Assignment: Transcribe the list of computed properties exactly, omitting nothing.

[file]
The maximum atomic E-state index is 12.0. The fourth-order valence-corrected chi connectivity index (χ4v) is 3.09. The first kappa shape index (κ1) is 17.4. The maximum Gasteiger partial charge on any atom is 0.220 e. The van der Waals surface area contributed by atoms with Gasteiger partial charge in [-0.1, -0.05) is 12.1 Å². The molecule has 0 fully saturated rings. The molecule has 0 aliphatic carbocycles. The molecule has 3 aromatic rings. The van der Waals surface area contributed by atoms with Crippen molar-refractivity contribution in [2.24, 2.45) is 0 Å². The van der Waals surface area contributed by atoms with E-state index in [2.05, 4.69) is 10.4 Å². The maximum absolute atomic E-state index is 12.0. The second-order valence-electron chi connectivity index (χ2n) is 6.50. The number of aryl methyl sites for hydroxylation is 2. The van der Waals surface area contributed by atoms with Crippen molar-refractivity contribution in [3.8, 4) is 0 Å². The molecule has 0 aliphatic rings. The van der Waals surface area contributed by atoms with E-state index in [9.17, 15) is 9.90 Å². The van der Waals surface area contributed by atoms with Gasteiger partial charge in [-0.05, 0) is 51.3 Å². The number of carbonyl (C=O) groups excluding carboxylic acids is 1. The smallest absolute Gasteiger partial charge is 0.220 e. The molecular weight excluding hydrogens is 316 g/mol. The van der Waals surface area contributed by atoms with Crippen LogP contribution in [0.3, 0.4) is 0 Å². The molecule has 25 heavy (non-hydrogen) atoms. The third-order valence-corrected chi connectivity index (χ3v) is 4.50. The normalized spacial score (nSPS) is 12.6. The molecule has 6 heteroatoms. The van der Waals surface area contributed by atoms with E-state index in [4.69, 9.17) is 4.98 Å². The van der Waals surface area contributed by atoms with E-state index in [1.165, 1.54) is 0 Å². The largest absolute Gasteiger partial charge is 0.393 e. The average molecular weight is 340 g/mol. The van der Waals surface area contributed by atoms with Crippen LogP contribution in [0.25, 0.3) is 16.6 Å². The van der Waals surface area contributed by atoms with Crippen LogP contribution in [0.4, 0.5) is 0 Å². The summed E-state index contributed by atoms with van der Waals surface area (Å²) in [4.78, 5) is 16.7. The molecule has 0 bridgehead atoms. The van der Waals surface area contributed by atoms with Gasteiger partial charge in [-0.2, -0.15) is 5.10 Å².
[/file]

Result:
The maximum atomic E-state index is 12.0. The fourth-order valence-corrected chi connectivity index (χ4v) is 3.09. The first kappa shape index (κ1) is 17.4. The maximum Gasteiger partial charge on any atom is 0.220 e. The van der Waals surface area contributed by atoms with Gasteiger partial charge in [-0.1, -0.05) is 12.1 Å². The molecule has 0 fully saturated rings. The molecule has 0 aliphatic carbocycles. The molecule has 3 aromatic rings. The van der Waals surface area contributed by atoms with Crippen molar-refractivity contribution in [2.24, 2.45) is 0 Å². The van der Waals surface area contributed by atoms with E-state index in [2.05, 4.69) is 10.4 Å². The maximum absolute atomic E-state index is 12.0. The second-order valence-electron chi connectivity index (χ2n) is 6.50. The number of aryl methyl sites for hydroxylation is 2. The van der Waals surface area contributed by atoms with Crippen molar-refractivity contribution in [3.8, 4) is 0 Å². The molecule has 0 aliphatic rings. The van der Waals surface area contributed by atoms with E-state index in [9.17, 15) is 9.90 Å². The van der Waals surface area contributed by atoms with Gasteiger partial charge in [-0.05, 0) is 51.3 Å². The number of carbonyl (C=O) groups excluding carboxylic acids is 1. The smallest absolute Gasteiger partial charge is 0.220 e. The molecular weight excluding hydrogens is 316 g/mol. The van der Waals surface area contributed by atoms with Crippen LogP contribution in [0.3, 0.4) is 0 Å². The molecule has 25 heavy (non-hydrogen) atoms. The third-order valence-corrected chi connectivity index (χ3v) is 4.50. The normalized spacial score (nSPS) is 12.6. The molecule has 6 heteroatoms. The van der Waals surface area contributed by atoms with E-state index in [4.69, 9.17) is 4.98 Å². The van der Waals surface area contributed by atoms with E-state index in [1.165, 1.54) is 0 Å². The largest absolute Gasteiger partial charge is 0.393 e. The average molecular weight is 340 g/mol. The van der Waals surface area contributed by atoms with Crippen LogP contribution in [0.25, 0.3) is 16.6 Å². The van der Waals surface area contributed by atoms with Crippen LogP contribution in [0.4, 0.5) is 0 Å². The summed E-state index contributed by atoms with van der Waals surface area (Å²) in [4.78, 5) is 16.7. The molecule has 0 bridgehead atoms. The van der Waals surface area contributed by atoms with Gasteiger partial charge in [-0.2, -0.15) is 5.10 Å².